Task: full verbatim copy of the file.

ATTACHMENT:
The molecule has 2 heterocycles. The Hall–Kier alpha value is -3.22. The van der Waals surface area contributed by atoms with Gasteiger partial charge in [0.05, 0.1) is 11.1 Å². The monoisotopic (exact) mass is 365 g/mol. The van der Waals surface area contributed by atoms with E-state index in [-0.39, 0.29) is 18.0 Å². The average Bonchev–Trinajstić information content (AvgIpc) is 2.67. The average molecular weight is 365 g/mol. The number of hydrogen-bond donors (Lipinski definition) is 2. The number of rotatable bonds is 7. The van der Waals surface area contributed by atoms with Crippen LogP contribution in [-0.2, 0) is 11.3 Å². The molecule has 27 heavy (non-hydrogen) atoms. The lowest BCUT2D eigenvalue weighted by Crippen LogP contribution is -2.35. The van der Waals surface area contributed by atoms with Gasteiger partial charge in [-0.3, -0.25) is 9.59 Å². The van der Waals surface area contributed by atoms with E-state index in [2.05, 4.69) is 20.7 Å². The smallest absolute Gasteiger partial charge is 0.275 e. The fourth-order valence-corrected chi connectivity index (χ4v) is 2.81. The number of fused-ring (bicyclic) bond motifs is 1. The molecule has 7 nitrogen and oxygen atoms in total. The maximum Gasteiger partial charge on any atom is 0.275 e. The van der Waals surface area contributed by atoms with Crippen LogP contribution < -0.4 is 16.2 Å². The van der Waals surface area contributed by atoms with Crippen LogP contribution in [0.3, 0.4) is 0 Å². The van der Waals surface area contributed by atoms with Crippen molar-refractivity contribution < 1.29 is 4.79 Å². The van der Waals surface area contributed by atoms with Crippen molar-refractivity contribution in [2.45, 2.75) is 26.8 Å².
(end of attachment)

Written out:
The molecule has 2 heterocycles. The Hall–Kier alpha value is -3.22. The van der Waals surface area contributed by atoms with Gasteiger partial charge in [0.05, 0.1) is 11.1 Å². The monoisotopic (exact) mass is 365 g/mol. The van der Waals surface area contributed by atoms with E-state index in [-0.39, 0.29) is 18.0 Å². The average Bonchev–Trinajstić information content (AvgIpc) is 2.67. The average molecular weight is 365 g/mol. The number of hydrogen-bond donors (Lipinski definition) is 2. The number of rotatable bonds is 7. The van der Waals surface area contributed by atoms with Crippen LogP contribution in [-0.2, 0) is 11.3 Å². The molecule has 27 heavy (non-hydrogen) atoms. The lowest BCUT2D eigenvalue weighted by Crippen LogP contribution is -2.35. The van der Waals surface area contributed by atoms with Gasteiger partial charge in [-0.3, -0.25) is 9.59 Å². The van der Waals surface area contributed by atoms with E-state index in [2.05, 4.69) is 20.7 Å². The smallest absolute Gasteiger partial charge is 0.275 e. The fourth-order valence-corrected chi connectivity index (χ4v) is 2.81. The number of fused-ring (bicyclic) bond motifs is 1. The molecule has 7 nitrogen and oxygen atoms in total. The maximum Gasteiger partial charge on any atom is 0.275 e. The van der Waals surface area contributed by atoms with Crippen LogP contribution < -0.4 is 16.2 Å². The van der Waals surface area contributed by atoms with Crippen LogP contribution in [0.3, 0.4) is 0 Å². The van der Waals surface area contributed by atoms with Crippen molar-refractivity contribution < 1.29 is 4.79 Å². The van der Waals surface area contributed by atoms with Crippen molar-refractivity contribution in [2.45, 2.75) is 26.8 Å².